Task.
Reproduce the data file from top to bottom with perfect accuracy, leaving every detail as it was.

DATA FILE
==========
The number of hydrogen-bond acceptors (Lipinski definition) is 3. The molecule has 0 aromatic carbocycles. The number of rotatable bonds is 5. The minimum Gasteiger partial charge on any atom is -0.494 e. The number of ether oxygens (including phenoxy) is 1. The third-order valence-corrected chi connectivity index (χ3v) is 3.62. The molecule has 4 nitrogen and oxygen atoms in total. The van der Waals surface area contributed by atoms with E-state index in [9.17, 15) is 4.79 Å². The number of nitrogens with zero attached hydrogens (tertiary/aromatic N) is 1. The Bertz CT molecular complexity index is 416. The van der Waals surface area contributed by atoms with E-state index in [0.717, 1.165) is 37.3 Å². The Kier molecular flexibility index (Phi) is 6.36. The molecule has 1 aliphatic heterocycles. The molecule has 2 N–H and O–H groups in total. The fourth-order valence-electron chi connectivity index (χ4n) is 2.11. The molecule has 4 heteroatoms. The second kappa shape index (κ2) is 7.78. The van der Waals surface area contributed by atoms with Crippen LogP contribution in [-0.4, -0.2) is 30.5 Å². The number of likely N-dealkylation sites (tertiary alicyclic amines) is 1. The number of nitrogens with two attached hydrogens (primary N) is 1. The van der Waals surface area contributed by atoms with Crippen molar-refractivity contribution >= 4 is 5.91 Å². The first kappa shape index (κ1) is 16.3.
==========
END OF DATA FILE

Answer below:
The number of hydrogen-bond acceptors (Lipinski definition) is 3. The molecule has 0 aromatic carbocycles. The number of rotatable bonds is 5. The minimum Gasteiger partial charge on any atom is -0.494 e. The number of ether oxygens (including phenoxy) is 1. The third-order valence-corrected chi connectivity index (χ3v) is 3.62. The molecule has 4 nitrogen and oxygen atoms in total. The van der Waals surface area contributed by atoms with E-state index in [9.17, 15) is 4.79 Å². The number of nitrogens with zero attached hydrogens (tertiary/aromatic N) is 1. The Bertz CT molecular complexity index is 416. The van der Waals surface area contributed by atoms with E-state index in [0.717, 1.165) is 37.3 Å². The Kier molecular flexibility index (Phi) is 6.36. The molecule has 1 aliphatic heterocycles. The molecule has 2 N–H and O–H groups in total. The fourth-order valence-electron chi connectivity index (χ4n) is 2.11. The molecule has 4 heteroatoms. The second kappa shape index (κ2) is 7.78. The van der Waals surface area contributed by atoms with Crippen LogP contribution in [-0.4, -0.2) is 30.5 Å². The number of likely N-dealkylation sites (tertiary alicyclic amines) is 1. The number of nitrogens with two attached hydrogens (primary N) is 1. The van der Waals surface area contributed by atoms with Crippen molar-refractivity contribution >= 4 is 5.91 Å². The first kappa shape index (κ1) is 16.3.